CARLSON: Hate speech is not so harmless

It’s not unusual to walk into a Starbucks and see several cops sitting at tables chatting while on break or getting ready to go on shift.

It’s not unusual to walk into a Starbucks and see several cops sitting at tables chatting while on break or getting ready to go on shift.

Nor is it unusual to see a squad car pulled over by the side of the road, with an officer talking to his partner or jotting down notes.

These are the moments in an officer’s workday where he or she can feel safe.

But in less than 30 days, five police officers with the Seattle and Lakewood departments have been murdered while sitting in their car or having a cup of coffee. Another was wounded.

This is beyond chilling. As the son of a retired cop (dad once worked the beat Tim Brenton was patrolling the night he was slain), I know that there are people “out there” who loathe cops and won’t hesitate to shoot them. But that’s when they’re trying to escape custody or avoid arrest.

What happened on Halloween night and again Sunday morning was very different. A killer actively targeted police officers, stalking them and killing them in cold blood only because they wore a badge.

Why such hideous acts of random murder?

When the alleged Fort Hood shooter was finally wounded after killing 13 and wounding dozens, his motive eventually became clear: he was an army officer, but also an Islamic radical supporting the people we are fighting in Iraq and Afghanistan.

Killing as many soldiers as possible was Nidal Malik Hasan’s way of fighting for the cause he truly believed in. Thus his shouts of “Allahu Akbar!” as he opened fire.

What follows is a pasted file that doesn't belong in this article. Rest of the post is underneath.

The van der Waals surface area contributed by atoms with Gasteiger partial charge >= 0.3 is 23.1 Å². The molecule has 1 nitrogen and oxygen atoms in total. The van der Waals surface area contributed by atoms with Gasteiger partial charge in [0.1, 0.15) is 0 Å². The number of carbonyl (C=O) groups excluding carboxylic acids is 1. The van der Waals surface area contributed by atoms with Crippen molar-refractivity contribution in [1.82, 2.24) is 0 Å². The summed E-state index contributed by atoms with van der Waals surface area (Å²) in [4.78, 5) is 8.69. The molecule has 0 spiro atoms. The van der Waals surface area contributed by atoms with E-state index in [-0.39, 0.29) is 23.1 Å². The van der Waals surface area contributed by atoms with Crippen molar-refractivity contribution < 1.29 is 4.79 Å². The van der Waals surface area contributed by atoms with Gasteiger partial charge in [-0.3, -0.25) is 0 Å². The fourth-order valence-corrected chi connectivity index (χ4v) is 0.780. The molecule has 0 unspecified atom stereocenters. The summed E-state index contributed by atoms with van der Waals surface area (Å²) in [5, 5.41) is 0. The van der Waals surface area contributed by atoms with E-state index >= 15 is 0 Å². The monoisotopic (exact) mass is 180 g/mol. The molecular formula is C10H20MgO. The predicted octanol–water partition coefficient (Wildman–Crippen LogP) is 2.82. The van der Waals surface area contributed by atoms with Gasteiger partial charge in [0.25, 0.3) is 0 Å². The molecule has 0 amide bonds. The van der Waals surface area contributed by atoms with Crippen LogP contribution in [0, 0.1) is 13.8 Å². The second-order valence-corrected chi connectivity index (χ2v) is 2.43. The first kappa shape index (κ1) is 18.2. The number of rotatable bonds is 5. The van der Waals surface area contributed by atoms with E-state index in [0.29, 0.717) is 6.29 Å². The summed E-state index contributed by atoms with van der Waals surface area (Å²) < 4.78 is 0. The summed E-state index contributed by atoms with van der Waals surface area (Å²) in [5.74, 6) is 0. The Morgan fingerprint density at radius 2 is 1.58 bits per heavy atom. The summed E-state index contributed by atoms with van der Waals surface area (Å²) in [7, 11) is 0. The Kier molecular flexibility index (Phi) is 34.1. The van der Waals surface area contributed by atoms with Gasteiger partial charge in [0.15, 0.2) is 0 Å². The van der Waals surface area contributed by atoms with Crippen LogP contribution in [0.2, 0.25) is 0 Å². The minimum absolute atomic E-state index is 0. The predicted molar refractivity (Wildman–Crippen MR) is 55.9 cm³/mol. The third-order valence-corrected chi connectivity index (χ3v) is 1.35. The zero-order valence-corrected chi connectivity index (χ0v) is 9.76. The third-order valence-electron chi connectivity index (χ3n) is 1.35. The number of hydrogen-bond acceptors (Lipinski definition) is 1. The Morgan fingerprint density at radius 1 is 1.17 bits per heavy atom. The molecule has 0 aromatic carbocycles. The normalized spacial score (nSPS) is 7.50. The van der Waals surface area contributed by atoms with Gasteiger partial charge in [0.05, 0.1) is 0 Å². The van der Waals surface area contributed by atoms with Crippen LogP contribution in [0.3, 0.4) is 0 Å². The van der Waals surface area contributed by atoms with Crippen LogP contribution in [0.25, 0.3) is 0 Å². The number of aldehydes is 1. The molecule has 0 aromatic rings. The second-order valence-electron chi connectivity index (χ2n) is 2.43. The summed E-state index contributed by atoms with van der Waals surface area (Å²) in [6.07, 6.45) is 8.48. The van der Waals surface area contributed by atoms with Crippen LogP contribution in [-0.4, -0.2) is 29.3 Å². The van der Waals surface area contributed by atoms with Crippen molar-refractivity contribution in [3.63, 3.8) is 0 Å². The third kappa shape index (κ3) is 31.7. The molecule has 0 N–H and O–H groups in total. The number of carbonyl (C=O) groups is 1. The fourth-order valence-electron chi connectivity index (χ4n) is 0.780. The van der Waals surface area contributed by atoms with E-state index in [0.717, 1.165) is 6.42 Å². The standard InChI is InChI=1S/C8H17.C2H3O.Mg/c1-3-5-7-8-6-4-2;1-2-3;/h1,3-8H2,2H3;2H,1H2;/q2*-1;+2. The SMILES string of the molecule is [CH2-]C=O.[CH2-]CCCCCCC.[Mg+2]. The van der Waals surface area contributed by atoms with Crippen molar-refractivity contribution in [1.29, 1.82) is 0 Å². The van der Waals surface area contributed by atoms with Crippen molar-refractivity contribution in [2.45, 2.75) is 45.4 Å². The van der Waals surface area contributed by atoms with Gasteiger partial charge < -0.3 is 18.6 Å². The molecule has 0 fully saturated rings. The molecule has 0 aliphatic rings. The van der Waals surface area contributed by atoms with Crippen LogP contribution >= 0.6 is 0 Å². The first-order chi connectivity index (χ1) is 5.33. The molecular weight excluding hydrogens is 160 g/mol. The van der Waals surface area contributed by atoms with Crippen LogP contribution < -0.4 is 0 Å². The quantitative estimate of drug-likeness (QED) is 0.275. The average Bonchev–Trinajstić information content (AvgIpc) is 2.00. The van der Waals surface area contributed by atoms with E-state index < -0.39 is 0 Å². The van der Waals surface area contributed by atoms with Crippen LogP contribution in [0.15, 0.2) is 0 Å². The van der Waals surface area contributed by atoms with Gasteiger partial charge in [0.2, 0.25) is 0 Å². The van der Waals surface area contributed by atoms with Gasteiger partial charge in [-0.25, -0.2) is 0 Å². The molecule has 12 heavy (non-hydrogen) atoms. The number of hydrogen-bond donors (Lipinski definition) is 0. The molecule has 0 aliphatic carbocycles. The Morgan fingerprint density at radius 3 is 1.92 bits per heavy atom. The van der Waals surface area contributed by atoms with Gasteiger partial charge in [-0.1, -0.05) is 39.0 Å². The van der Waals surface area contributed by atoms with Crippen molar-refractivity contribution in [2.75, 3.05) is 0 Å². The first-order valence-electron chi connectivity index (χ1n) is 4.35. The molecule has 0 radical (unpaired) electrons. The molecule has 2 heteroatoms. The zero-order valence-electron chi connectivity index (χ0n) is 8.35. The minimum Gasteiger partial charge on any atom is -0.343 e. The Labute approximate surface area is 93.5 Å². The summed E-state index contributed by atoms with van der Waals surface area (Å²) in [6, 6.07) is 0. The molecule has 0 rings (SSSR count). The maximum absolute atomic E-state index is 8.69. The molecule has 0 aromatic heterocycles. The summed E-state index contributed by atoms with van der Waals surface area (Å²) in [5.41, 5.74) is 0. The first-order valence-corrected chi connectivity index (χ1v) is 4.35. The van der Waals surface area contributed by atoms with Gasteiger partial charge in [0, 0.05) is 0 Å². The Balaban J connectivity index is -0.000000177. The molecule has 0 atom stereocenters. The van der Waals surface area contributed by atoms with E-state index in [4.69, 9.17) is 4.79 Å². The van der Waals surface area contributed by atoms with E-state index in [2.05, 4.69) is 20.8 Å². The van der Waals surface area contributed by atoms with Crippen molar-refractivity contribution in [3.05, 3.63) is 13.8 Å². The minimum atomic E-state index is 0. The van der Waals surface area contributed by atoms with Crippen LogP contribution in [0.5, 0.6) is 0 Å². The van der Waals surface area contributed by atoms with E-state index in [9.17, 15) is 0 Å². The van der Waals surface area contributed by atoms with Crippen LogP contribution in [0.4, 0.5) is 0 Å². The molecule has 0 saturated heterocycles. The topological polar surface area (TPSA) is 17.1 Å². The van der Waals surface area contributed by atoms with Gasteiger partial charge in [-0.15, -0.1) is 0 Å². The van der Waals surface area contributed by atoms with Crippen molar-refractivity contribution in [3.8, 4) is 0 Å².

But what are the motives for the slaughters in Seattle and Parkland?

The man police say is responsible for officer Brenton’s murder, Christopher Monfort, had posted writings expressing grudges against cops laced with racial animosity.

But while Monfort, who is black, shot two officers who are white, he earlier attempted to blow up three police cars after setting a fire to a mobile police lab parked nearby.

The bombs were set to a timer designed to detonate and kill the first responders and Monfort couldn’t have known whether those officers were white, black, brown or Asian. All he knew is that they would be wearing blue.

There is no shortage of anti-cop rhetoric from artists and political activists that flies outside the boundaries of complaints about excessive force or brutality. It’s a world where cops are bad, period.

This subculture may be sick but it has a following. After the Brenton murder, a talent-free hard core music group started selling a T-shirt online that glorified Monfort, portraying his image behind a bloodied police badge. The band’s singer said more dead police officers means a better society.

Until now, most militant, vicious, anti-cop rhetoric has been shrugged off as free speech spouted by idiots. But it is more than idiocy. When aimed at racial or sexual minorities, rhetoric of this type is condemned as bigotry and hate speech.

But when aimed at cops it’s dismissed as infantile, meaning harmless. Is it really so harmless? Five dead officers, 11 children without a dad or a mom.

Is it really so harmless?

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